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The Blood and Sand after Ginny had a few drinks.

Upon further reflection the logic behind the so cheap-they’re-practically-free pricing becomes apparent. It is easy to stop by somewhere for beer after work and leave after one. After a martini it somehow seems a little easier to forget the responsibilities waiting for you at home. Plus, once I had my martini I realized that I still had plenty of money left to try another cocktail. I opted for a classic cocktail of the silent film era, a Blood and Sand. Named after the Valentino movie of the same name it has scotch, cherry herring, sweet vermouth and orange juice. I had read about the drink but never tried it so I ordered one and the lovely young lady behind the bar didn’t bat an eye or ask me what was in it.

The only downside was that service runs a little slower than you might be used to. A well-made cocktail takes a little bit of time, as do most of the specialty cocktails that Japp’s is famous for. As the bar filled up closer to six it got harder and harder to catch a bartender’s eye but frankly I enjoyed the time catching up with a friend and enjoying the wonderful jazz band who was playing in the corner. I have a suspicion that I will be making 33 cent martini’s a Friday happy-hour tradition.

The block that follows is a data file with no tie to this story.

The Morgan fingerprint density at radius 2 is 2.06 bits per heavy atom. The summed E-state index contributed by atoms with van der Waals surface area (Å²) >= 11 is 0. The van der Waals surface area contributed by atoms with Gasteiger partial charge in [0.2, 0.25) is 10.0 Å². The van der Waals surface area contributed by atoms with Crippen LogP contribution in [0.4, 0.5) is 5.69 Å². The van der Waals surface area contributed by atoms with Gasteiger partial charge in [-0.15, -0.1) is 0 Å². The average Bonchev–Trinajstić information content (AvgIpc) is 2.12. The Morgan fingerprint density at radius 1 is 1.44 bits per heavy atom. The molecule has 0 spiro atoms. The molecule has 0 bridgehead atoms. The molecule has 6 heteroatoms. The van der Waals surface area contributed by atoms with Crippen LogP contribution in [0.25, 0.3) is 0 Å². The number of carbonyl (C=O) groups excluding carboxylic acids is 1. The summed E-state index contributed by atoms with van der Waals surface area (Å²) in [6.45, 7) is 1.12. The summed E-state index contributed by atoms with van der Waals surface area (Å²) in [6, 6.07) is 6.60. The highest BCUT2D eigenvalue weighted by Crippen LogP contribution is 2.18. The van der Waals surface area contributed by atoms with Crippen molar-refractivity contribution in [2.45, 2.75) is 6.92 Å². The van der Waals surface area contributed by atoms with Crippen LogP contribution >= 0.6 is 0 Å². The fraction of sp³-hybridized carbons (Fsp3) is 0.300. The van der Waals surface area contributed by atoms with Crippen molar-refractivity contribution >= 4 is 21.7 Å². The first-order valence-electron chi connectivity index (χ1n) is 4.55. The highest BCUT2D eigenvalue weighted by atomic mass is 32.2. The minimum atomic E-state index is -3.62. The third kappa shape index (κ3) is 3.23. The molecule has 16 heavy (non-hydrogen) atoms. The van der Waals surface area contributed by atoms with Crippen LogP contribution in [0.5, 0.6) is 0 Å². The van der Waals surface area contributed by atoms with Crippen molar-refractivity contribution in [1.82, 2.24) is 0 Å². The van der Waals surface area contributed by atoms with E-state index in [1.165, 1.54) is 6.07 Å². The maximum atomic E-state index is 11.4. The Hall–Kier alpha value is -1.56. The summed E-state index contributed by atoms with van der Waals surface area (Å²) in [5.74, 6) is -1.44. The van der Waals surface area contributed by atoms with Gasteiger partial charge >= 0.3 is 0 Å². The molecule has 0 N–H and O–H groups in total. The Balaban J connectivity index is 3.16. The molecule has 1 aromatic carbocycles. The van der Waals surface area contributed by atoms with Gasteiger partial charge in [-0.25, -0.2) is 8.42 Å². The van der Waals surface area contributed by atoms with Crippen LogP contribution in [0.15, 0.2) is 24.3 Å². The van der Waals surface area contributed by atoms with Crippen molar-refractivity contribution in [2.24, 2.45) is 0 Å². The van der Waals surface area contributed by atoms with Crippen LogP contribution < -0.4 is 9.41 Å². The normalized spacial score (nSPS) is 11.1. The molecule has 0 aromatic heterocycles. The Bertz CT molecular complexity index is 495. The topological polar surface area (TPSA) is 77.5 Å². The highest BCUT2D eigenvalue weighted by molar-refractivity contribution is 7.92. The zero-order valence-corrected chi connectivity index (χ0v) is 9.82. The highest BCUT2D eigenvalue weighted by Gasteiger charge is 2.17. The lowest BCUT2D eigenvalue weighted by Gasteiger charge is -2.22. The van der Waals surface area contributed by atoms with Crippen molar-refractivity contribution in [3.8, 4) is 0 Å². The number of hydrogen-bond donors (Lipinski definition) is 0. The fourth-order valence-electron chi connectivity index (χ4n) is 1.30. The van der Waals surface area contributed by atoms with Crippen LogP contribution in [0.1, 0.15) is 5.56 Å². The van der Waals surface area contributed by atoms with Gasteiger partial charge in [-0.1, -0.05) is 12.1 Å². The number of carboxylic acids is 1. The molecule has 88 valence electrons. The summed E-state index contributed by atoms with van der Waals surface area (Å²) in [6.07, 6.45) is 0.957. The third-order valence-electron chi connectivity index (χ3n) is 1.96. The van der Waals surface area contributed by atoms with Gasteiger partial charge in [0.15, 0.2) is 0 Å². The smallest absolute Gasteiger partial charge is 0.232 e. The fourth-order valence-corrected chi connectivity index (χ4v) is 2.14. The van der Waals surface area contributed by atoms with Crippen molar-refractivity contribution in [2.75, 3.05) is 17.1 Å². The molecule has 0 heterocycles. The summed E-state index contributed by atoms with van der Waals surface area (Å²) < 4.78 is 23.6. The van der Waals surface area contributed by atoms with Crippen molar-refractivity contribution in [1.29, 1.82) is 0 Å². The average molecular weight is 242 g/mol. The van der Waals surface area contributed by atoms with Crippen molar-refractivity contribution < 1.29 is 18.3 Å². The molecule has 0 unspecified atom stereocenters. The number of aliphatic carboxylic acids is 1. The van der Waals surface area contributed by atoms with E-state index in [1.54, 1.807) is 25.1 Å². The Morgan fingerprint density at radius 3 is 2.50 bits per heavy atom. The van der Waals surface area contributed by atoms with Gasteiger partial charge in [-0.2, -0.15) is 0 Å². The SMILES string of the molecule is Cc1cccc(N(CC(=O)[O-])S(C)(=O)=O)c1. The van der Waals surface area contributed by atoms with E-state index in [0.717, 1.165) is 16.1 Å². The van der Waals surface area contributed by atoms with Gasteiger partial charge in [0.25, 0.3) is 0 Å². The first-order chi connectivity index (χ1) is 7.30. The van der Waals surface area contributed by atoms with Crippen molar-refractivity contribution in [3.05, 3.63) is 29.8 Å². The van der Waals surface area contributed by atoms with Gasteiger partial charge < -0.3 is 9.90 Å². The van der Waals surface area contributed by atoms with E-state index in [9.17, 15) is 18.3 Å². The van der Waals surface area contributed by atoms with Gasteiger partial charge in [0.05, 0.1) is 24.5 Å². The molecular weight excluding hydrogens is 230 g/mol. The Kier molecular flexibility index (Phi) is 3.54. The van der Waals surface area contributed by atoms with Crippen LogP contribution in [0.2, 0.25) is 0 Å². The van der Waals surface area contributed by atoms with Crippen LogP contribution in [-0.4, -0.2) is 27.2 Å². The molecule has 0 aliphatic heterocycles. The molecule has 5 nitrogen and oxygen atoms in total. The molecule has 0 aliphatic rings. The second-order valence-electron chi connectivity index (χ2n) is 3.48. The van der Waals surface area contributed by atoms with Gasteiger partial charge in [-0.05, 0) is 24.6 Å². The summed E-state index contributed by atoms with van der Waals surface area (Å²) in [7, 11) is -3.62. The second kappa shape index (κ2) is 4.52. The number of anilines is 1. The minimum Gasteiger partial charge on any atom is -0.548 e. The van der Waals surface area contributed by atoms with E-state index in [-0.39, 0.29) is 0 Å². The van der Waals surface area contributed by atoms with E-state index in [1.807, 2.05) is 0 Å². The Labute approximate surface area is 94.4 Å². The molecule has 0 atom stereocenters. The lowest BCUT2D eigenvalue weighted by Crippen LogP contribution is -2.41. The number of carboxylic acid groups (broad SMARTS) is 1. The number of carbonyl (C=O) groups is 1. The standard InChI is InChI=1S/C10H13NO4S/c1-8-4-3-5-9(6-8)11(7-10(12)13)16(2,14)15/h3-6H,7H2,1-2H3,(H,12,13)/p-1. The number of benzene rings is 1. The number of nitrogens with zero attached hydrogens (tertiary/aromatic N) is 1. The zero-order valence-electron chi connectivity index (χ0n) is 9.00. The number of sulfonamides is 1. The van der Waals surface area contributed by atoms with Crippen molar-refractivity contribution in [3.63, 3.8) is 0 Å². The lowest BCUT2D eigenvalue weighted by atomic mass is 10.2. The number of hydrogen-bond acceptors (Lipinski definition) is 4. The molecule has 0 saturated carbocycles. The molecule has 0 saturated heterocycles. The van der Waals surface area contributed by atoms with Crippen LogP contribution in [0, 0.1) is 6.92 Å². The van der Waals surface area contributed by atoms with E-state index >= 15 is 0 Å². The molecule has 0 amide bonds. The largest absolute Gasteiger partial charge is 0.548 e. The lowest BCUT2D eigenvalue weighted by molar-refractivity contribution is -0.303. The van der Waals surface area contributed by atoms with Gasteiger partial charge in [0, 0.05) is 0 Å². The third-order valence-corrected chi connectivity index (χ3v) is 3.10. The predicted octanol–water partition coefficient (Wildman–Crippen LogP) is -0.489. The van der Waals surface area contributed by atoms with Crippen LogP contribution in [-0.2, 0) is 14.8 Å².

If you want to hear more from Molly Wellmann, discussing Japp’s, cocktails, and the history of the building you can hear my two-part interview with her on The Charlie Tonic Hour starting with Episode 15.

Which Gin Makes the Best Martini? A Blind Taste Test.

Names can be misleading. Take me for example. Ginny Tonic was my stage name when I was helping out at a cabaret, and I still use it when go-go dancing with Dr. Bombay and the Atomic Bachelor Pad but I have never actually been much of a gin drinker. Perhaps because my first-ever hangover was inflicted after a night of heavy gin and tonic consumption, I’ve never warmed to the taste of gin. In the past, it has struck me as harsh and overly reminiscent of cleaning products. But as we shall learn here, past impressions can be misleading as well.

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Photo by Alexa Clark

Continue reading “Which Gin Makes the Best Martini? A Blind Taste Test.”